Barcelona against ghost kitchens: licenses for ‘delivery’ restaurants are suspended to protect traditional ones
The Barcelona City Council has approved the suspension of construction and activity licenses for the known as ghost kitchens, restaurants dedicated entirely to online sales, without tables or waiters. It is a business that in recent years has been experiencing strong growth, in parallel to the business of ‘delivery’ and the delivery of food at home.
According Explain Janet Sanz, second deputy mayor and councilor for Ecology and Urbanism: “it is a reality that it is not regulated and we need a proposal to study it. “To save time, Barcelona has decided to suspend the licenses of this type of virtual restaurant for a year.
Unregulated competition for traditional restaurants
Among the reasons put forward by the City Council is that these virtual restaurants do not comply with the regulations and that they represent unfair competition for traditional restaurants. Jaume Collboni, First Deputy Mayor, explains that “add competition without rules at this very difficult time for the catering sector one of the big platforms would be to give the final touch to many bars and restaurants in the city. “
The Barcelona Restoration Guild has expressed that they support this measure and describe the proliferation of these ghost kitchens as a “new business model that requires reflection” regarding its implementation in cities.
The Restoration Guild supports the suspension of licenses to install macrocooks in BCN. We are facing a new business model that requires reflection on the criteria for implementation in urban fabric. We have 1 year to agree on a specific regulation https://t.co/XZXNtDLshR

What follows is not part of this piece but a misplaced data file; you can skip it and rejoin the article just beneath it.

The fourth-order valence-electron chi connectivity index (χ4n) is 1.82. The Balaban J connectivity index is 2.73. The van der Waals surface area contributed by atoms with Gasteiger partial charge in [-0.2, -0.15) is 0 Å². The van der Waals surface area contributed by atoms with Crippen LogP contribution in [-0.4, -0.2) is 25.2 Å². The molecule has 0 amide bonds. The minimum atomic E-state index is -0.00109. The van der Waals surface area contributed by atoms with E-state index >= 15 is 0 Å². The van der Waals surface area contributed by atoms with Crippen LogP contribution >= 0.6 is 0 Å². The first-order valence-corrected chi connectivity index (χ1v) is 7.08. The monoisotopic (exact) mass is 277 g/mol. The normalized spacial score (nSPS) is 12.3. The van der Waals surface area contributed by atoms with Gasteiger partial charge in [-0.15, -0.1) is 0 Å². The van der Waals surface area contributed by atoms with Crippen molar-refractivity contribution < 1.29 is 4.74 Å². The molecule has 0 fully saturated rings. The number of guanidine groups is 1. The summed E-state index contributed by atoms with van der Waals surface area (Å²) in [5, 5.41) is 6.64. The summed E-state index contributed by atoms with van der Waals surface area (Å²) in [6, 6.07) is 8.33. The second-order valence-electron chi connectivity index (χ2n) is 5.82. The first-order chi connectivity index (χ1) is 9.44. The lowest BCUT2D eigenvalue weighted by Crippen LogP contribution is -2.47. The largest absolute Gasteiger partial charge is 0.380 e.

– Restoration Guild (@RestauracioBCN) March 26, 2021
Neighborhood associations had asked the City Council to take action against some of these ghost kitchens, although the actual number of these kitchens is unknown as there is no official record.
Some of these premises are registered for own use or rental, but in practice they would be focused on the delivery of food at home, something that would exceed the official purpose. “Grouping a large number of kitchens can generate problems of noise, odors, vibrations, loading and unloading, crowds …”, explains Sanz.
The moratorium approved last Friday consists of not granting permits related to the installation or expansion of industrial kitchens or kitchens. This regulation could be related to catering services, but the City Council has excluded those activities that are “complementary to another of those considered essential such as schools, hospitals or clinics.”
“Dark kitchens are a growth opportunity for the sector, but it is necessary that they operate under the same conditions as the rest of the hotel business, sharing their obligations and responsibilities,” the Spanish Hospitality Business Confederation (CEHE) explained to Xataka.